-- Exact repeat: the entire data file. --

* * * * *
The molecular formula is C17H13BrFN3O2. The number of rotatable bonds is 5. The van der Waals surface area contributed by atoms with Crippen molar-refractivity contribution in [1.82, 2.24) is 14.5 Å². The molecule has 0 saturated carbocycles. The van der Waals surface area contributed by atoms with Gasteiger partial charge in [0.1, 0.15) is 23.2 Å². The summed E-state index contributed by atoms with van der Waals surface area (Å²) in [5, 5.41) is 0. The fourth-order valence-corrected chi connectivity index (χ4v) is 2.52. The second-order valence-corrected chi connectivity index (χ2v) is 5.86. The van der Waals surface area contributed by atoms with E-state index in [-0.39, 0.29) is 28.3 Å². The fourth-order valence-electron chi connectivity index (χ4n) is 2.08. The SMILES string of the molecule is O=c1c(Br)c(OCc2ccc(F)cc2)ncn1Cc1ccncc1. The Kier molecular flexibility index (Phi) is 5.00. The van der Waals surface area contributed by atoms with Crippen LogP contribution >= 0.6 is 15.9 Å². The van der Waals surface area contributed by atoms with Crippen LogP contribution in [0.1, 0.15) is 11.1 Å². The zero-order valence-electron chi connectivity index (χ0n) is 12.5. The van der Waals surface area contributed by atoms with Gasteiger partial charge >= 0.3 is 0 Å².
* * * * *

The molecular formula is C17H13BrFN3O2. The number of rotatable bonds is 5. The van der Waals surface area contributed by atoms with Crippen molar-refractivity contribution in [1.82, 2.24) is 14.5 Å². The molecule has 0 saturated carbocycles. The van der Waals surface area contributed by atoms with Gasteiger partial charge in [0.1, 0.15) is 23.2 Å². The summed E-state index contributed by atoms with van der Waals surface area (Å²) in [5, 5.41) is 0. The fourth-order valence-corrected chi connectivity index (χ4v) is 2.52. The second-order valence-corrected chi connectivity index (χ2v) is 5.86. The van der Waals surface area contributed by atoms with E-state index in [-0.39, 0.29) is 28.3 Å². The fourth-order valence-electron chi connectivity index (χ4n) is 2.08. The SMILES string of the molecule is O=c1c(Br)c(OCc2ccc(F)cc2)ncn1Cc1ccncc1. The Kier molecular flexibility index (Phi) is 5.00. The van der Waals surface area contributed by atoms with Crippen LogP contribution >= 0.6 is 15.9 Å². The van der Waals surface area contributed by atoms with Crippen LogP contribution in [0.1, 0.15) is 11.1 Å². The zero-order valence-electron chi connectivity index (χ0n) is 12.5. The van der Waals surface area contributed by atoms with Gasteiger partial charge >= 0.3 is 0 Å².